Aoimori Park

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Aoimori Park
Aoimori Park.jpg
Interactive map showing location of Aoimori Park
LocationNagashima, Aomori, Japan
Coordinates40°49′27″N 140°44′31″E / 40.82417°N 140.74194°E / 40.82417; 140.74194Coordinates: 40°49′27″N 140°44′31″E / 40.82417°N 140.74194°E / 40.82417; 140.74194
Area1.8 ha (4.4 acres)
Created1985
Public transit accessAomori City Bus

Aoimori Park (青い森公園, Aoimori kōen) is a 1.8-hectare (4.4-acre) urban park in the central district of Aomori Prefecture's capital city, Aomori in northern Japan. Acting as an urban green space in the city's dense administrative district, it features various themed landscapes. It has been maintained by the prefectural government of Aomori since its opening in 1985. It is also the official ending point for National Route 4 and National Route 7. Various monuments and markers within and near the park denote the terminus of the two highways.

Description[]

A pathway in Aoimori Park with a bench in its forest area

The park lies in the otherwise dense administrative district of Aomori. It is surrounded to the west, north, and south by office buildings, made primarily up of administrative buildings for Aomori Prefecture. Its boundaries are marked by city streets, though its southern boundary is formed by National Route 4 and National Route 7. These highways have their northern end points at the park, this is detailed on several markers and monuments within the park.

Design and layout[]

Aoimori Park is divided into a relaxation area, an arboretum of local symbolic trees, a playground, a flower garden, and a grass field. The relaxing area features an aquatic garden within a cobblestone plaza with nearby benches and a pergola. A clock tower presides across this area, sitting in a visually prominent location near the western edge of the plaza. The arboretum features trees and flowering plants that are symbolic of each of the municipalities of Aomori Prefecture. A playground near the southwestern corner of the park embodies the "contact" theme.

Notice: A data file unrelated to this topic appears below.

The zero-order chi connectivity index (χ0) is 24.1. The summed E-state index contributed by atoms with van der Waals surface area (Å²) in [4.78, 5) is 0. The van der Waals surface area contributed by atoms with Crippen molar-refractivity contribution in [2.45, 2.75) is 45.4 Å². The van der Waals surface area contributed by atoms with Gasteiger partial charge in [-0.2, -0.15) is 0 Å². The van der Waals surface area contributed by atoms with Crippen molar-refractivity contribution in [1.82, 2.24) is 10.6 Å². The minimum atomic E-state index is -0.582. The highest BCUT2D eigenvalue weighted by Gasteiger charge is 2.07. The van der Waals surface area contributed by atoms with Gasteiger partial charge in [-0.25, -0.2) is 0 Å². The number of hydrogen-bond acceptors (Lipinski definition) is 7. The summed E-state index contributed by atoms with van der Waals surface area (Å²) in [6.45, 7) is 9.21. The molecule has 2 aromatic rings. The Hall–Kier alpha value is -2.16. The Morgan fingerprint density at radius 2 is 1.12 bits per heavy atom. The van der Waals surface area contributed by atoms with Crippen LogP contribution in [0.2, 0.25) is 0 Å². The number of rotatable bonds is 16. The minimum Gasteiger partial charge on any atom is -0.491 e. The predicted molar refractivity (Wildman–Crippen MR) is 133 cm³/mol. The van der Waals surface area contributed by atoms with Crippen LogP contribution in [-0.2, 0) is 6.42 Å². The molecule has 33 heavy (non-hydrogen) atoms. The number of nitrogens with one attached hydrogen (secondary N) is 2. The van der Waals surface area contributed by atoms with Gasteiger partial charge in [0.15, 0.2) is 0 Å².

In addition to these features, the park is home to a 7-Eleven convenience store that sits in the northwestern corner of the park. Its parking lot is utilized during the annual Aomori Nebuta Matsuri and other special events, including a planned stop on the 2020 Summer Olympics torch relay.

History[]

The planning process of the park began on 24 July 1982. It was first envisioned by planners as a 1.3 ha (3.2-acre) urban park on the former site of the  [ja]. The park partially opened on 1 June 1985, with only 0.9 ha (2.2 acres) of it being completed. On 19 November of the same year, planners decided to revise the initial plans for the park, expanding it to 1.6 ha (4.0 acres). The park was fully opened according to the revised plans on 3 July 1987. Further expansion to the park was planned on 10 March 1992. The expansion was completed on 22 December 1994, bringing the park to its current size of 1.8 ha (4.4 acres). The 7-Eleven convenience store was added to the park on 7 July 2016 with the intended purpose of benefiting the surrounding elderly community.

References[]

  1. "都市公園" [City parks] (in Japanese). Aomori City. 16 January 2020. Retrieved 28 August 2020.
  2. ^ "青い森公園" [Aoimori Park] (in Japanese). Aomori Prefecture Government. 8 May 2020. Retrieved 28 August 2020.
  3. "国道4号・7号の接点" [Terminus of National Routes 4 and 7] (in Japanese). Ministry of Land, Infrastructure, Transport and Tourism. Retrieved 28 August 2020.
  4. ^ "光と水と緑にあふれた明るい空間!青い森公園(青森県青森市)" [A bright space full of light, water and greenery! Aoimori Park (Aomori, Aomori Prefecture)] (in Japanese). PARKFUL. 3 June 2020. Retrieved 28 August 2020.
  5. "東京2020オリンピック聖火リレー 県内詳細ルートについて" [Tokyo 2020 Olympic Torch Relay Detailed route within the prefecture] (in Japanese). Aomori Prefecture Government. 1 April 2020. Retrieved 28 August 2020.
  6. "青い森公園に設置される売店・軽飲食店がオープンしました" [Opening of a place for refreshments in Aoimori Park] (in Japanese). Aomori Prefecture Government. 13 October 2016. Retrieved 28 August 2020.